|Brandon Marshall for Westword.|
|Hindershot performing at Unit E.|
By: Bree Davies
The way a do-it-yourself music community/scene works is exactly like it sounds: by doing it yourself. DIY is an ethos that transcends genre. Regardless of what your music sounds like, you can create it, perform it and essentially sell it, through your own channels and own means without the hand or monetary support of a larger entity that can compromise your art. But it takes more than just musicians in a music scene to do-it-yourself; it takes the people who book shows, do sound, make merch and spread the word about music, too.
So what can you do if you want to be more a part of your community? To get started in the right direction, we've compiled a list of just some of the ways you can help support and be a crucial part of your DIY scene.
1. Go to a show
Any show thrown at a non-traditional venue (if the door is donation-based, it's probably a DIY show). The $5 you donate goes to the bands.
2. Donate at the door
DIY shows are donation-based for two reasons. One, it keeps the show affordable and open to all. Two, logistically/legally, there cannot be a set door price or they become a venue that needs permits and such. So toss what you can in the pot and know it goes to help the bands you're seeing play. Or if you don't have any money this time, donate a little extra next time.
3. Start a band
Music and art communities survive because they are a rotating cast of creative people. Bands are always needed — seriously. There are never enough bands. So get off your ass and start one.
4. Rent your van to a band
One of the things that keeps local bands from growing is a lack of touring. And one of the things that keeps a band from touring is a lack of a vehicle. Help a band out!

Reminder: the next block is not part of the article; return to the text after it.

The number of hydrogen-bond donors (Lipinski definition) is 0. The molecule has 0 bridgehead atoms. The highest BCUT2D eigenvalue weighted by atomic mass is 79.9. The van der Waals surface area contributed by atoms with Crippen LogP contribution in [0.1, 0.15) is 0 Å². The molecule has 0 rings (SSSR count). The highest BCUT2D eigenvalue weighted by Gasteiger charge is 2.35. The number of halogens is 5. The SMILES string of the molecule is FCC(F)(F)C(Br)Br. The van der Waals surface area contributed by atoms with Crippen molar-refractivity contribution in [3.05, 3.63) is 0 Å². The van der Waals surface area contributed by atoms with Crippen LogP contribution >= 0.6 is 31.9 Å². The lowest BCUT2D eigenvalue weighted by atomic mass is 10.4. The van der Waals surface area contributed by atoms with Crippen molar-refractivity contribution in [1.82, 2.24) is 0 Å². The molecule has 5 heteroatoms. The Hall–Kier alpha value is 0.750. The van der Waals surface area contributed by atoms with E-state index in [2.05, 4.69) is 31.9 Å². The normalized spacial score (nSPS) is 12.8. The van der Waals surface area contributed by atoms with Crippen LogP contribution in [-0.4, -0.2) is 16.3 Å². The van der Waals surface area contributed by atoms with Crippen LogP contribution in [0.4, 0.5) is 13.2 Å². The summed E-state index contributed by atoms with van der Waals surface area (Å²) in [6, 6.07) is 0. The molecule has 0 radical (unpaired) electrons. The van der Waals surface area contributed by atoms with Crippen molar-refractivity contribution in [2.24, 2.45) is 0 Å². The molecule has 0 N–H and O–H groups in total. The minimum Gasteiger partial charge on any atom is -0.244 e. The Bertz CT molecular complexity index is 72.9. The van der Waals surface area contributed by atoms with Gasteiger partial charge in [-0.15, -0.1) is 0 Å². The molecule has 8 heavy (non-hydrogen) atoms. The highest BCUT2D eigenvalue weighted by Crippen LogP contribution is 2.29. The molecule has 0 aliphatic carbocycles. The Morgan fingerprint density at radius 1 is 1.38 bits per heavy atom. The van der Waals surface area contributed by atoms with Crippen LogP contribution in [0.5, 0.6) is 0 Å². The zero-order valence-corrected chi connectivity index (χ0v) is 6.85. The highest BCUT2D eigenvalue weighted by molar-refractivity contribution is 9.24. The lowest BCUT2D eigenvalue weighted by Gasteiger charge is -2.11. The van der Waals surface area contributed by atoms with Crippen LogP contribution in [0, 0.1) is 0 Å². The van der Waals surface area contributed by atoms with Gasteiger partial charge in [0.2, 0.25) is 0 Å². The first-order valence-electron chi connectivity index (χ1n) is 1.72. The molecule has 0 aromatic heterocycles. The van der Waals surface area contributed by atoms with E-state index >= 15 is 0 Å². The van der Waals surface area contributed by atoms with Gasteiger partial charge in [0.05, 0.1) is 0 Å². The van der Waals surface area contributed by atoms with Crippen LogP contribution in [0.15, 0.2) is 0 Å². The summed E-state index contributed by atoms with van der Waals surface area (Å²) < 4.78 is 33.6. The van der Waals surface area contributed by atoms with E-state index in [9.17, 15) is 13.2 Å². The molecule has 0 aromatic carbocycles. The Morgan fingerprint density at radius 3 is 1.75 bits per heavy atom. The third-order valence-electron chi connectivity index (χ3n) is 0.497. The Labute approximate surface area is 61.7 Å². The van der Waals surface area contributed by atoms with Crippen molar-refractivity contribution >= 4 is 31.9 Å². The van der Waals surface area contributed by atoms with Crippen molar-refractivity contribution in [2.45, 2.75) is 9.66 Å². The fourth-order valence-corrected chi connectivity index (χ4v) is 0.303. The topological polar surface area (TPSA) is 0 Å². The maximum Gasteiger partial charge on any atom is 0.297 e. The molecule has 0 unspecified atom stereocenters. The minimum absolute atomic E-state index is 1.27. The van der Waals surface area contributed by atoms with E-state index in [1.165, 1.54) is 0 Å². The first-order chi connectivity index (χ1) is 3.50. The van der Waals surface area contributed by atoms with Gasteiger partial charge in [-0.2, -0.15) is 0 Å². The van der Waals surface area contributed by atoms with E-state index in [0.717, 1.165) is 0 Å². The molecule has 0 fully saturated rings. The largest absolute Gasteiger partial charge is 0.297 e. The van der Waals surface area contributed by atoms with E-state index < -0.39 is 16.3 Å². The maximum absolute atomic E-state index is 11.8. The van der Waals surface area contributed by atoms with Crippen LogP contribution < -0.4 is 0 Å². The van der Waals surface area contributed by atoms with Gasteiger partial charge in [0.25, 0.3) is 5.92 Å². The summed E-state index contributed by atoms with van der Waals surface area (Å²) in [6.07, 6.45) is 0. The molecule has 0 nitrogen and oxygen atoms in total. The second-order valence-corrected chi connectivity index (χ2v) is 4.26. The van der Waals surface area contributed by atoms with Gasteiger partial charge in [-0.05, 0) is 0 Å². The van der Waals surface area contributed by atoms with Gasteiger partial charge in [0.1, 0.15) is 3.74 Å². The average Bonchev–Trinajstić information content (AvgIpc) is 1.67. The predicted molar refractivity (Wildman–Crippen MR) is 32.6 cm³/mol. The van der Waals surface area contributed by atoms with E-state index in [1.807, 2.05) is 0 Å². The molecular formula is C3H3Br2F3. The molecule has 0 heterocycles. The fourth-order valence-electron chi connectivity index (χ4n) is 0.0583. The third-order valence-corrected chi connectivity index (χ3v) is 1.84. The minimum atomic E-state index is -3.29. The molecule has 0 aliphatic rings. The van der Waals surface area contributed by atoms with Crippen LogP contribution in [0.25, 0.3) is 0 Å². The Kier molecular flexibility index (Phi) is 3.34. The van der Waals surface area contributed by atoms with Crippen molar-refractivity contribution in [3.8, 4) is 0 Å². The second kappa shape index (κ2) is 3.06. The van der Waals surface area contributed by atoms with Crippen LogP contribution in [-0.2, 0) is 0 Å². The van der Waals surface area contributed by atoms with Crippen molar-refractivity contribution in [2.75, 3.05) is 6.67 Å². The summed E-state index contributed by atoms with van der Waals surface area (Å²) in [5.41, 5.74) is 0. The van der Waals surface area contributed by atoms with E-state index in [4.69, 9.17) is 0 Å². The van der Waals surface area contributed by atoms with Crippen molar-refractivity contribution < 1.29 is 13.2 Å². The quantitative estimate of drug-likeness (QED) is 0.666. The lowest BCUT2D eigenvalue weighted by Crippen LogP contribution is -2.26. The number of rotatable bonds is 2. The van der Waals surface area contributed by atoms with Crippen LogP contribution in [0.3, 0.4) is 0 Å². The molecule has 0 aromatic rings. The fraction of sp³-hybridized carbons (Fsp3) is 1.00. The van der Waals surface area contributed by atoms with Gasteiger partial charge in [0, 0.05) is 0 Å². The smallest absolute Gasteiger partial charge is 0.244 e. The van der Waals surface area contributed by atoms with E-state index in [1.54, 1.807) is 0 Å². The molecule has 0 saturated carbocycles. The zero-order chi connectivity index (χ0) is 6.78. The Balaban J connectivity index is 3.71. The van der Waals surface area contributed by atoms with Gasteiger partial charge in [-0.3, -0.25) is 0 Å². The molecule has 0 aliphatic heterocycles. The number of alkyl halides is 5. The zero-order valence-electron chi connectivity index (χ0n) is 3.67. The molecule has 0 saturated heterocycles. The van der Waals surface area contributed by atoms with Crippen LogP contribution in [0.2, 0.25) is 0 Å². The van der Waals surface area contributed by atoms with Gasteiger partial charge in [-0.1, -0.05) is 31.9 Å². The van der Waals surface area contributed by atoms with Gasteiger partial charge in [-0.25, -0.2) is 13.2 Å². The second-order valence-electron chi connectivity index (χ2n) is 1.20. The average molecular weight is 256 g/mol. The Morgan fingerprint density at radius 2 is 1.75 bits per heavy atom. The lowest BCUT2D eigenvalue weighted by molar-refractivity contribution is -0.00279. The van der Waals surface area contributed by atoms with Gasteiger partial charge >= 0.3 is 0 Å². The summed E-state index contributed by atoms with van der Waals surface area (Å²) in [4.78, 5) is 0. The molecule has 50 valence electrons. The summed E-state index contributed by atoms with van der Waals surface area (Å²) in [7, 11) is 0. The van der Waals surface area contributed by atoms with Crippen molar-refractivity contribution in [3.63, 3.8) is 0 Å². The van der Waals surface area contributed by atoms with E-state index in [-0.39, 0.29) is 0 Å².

5. Promote a show
You don't have to be in a band or running a venue to promote a show. If they are your friends or a band you really like, spread the word! Pass out fliers, tweet about it or invite friends on Facebook. Bands need to get people they don't know personally in the door. That's the whole goal.
6. Document your scene
Are you a photographer? Get out there and shoot shows. With social media, it is easier than ever to share these photos and in turn, give your favorite bands another way to reach new people. Plus, in ten years people will be drooling over your work and reminiscing about how much fun they had at the show you took photos of.
|Pictureplane performing at Rhinoceropolis.|
7. Make a band dinner
This is great when bands are on the road, especially, because if you are touring at a DIY level you are eating at gas stations and Subway (GROSS) a lot. A home-cooked meal when you're touring means more than you know.
8. Buy a PA
A show can happen anywhere, any time. Want to help make that happen? Buy a PA and rent or loan it to people for house shows.
9. Go see a DIY-level touring band that you don't know
The best way to discover new music? Going to shows where you don't know the songs yet. Plus, you're usually ahead of the curve then, because many DIY level bands graduate to larger venues and you get to be that guy who says, "I saw this band play in someone's basement!"
10. Go to a DIY music festival